Pet Photographer’s Portraits Show Why Animals Mean So Much To Us

Left side: A happy dog with a wrinkled face lies upside down on a grey carpet with a brick wall behind, giving a wide, joyful smile. Right side: A golden retriever sits in a blue kiddie pool filled with colorful toys, smiling and appearing content.

People love cats, dogs, and other pets. They are cute and lovable and make our lives so much better. Few capture the personalities of furry, four-legged friends quite like professional photographer Grace Chon, who has carved out a strong niche in the animal photography space.

PetaPixel chatted with Chon to learn more about her career, how she got into pet photography, and the techniques she uses to craft compelling visual narratives of what makes pets so special for so many people.

The Jump From an Advertising Career to Photography

“My background is in advertising,” Chon explains. “I worked as an art director for a number of years developing ad campaigns for all kinds of different clients… it’s a very stressful industry.”

While Chon admits that she liked how she could use her creative energy, the job was highly demanding.

A fluffy white puppy with a smiling expression sits on the floor in a cozy living room. There is a green rug, a grey sofa with cushions, and a yellow chair in the background. The puppy's tongue is slightly out, exuding cuteness and playfulness.

“I was so burned out and I remember feeling like I needed to make a change,” she says, recalling that she found herself in a very unhealthy, unsustainable emotional state day after day.” she continues.

“That’s when I decided to buy a camera and when I decided to start taking photos of my dogs.”

The joy she felt doing that led Chon to post an ad on Craigslist offering her photography services to pet shelters and dog rescue organizations.

A person sits on the grass with a small corgi puppy lying on their lap. The puppy, with its brown, white, and black fur, is playfully nibbling on the person’s fingers while lying on its back, showing its belly. The person is wearing blue jeans and a red shirt.

“A rescue group reached out to me, said they needed my help, and I just started taking headshots of these little adoptable dogs,” Chon says. “As an art director, I understood the power of a really strong visual. So, if there’s a great image of a dog out there and someone sees that online, they’re going to be more likely to want to come in and meet that little creature.”

Unsurprisingly, that’s precisely what happened. More people started coming into the shelter to meet adoptable dogs, and more dogs found forever homes.

From there, Chon started a “little side hustle” and began a family pet photography business. She was still working “crazy hours” as an art director, but after about nine months of juggling that full-time job and her growing photo business, Chon quit her advertising job and went all-in on photography.

A golden retriever is lying in a blue inflatable pool filled with colorful plush toys, including beach balls, rope toys, and starfish. The dog looks happy and content, with its eyes closed and mouth open in a relaxed expression. The scene is set on a grassy area.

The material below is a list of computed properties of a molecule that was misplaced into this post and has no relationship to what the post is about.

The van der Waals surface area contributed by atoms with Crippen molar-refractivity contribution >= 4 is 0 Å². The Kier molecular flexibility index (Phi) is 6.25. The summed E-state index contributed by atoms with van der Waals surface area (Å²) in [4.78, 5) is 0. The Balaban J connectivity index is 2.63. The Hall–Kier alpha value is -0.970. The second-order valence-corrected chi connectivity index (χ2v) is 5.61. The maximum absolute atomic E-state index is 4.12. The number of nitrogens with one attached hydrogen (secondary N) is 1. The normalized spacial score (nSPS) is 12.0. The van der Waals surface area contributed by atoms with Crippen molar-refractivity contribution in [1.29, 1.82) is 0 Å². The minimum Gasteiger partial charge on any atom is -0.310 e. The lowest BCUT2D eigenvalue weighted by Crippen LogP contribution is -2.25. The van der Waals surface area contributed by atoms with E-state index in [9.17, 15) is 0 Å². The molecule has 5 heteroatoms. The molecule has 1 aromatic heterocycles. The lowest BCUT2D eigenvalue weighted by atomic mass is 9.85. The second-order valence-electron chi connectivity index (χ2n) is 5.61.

“I haven’t looked back since,” Chon says.

Just over a decade ago, she transitioned from the retail photo side to commercial photography and has worked with Purina, Fancy Feast, Nintendo, Tinder, AARP, and many more. She has also worked with many celebrity clients, including Chris Pratt, Chelsea Handler, Anna Faris, and other big names. Chon is represented by Retriever, an agency that specializes in professional visuals with animals, including massive marketing campaigns for some of the biggest companies out there.

No Matter the Photography Job, You Must Shoot Photos You Like

Having worked as a volunteer photographer, side hustler, gig shooter, and now a massive name in the commercial photo industry, Chon has experience at every level of the pro photo pyramid. Not that any level is better than another, of course, but Chon has excellent advice for people looking to turn their passion for photography into a money-making endeavor.

A woman with long dark hair is sitting on a bed, smiling and petting a beagle with her left hand. A ginger cat is walking on the bed near them. The bright room has large windows with blinds, a dresser, and a plant in the background.

“First and foremost, I just think it’s really important for you to photograph what you like,” Chon says. “That sounds so obvious,” she admits, but there’s a lot beneath the surface.

When Chon first got into pet photography, the type of lifestyle work she is now famous for was not prevalent at all. There was a pretty straightforward way people were photographing their pets: looking down at them. As a relative novice, it would be easy for Chon to do what everyone else was doing, but she didn’t like that style.

A young boy and girl, sitting on a wooden porch swing with pillows, smile and look at their large brown dog standing in front of them. The porch is adorned with potted plants and overlooks a lush, green background.

“It felt so uninspiring,” Chon says. She explains that thanks partly to her art director background, she knew there must be a way to tell more compelling stories about dogs.

“These dogs are the story, so let’s get them in their house. Let’s get them on the couch, let’s get them in their environment, and let where they live inform who they are. And let’s go to the park and get shots of them doing the things that they love.”

Chon also realized that so few photos included the pet’s families in the frame. She asked her clients for “the longest time” if they would like to be in the portraits with their pets. For a while, people resisted. But finally, one client agreed and was excited to be part of the photos with their beloved animal.

A fluffy white cat with green eyes sits on a light gray couch adorned with two decorative cushions featuring geometric patterns in shades of blue and teal. The background shows a white wall with a mirror that has a chevron design.

This photoshoot was such a homerun that suddenly, clients were asking Chon if they could be in the photos rather than the other way around. It was a transformative moment for Chon’s career.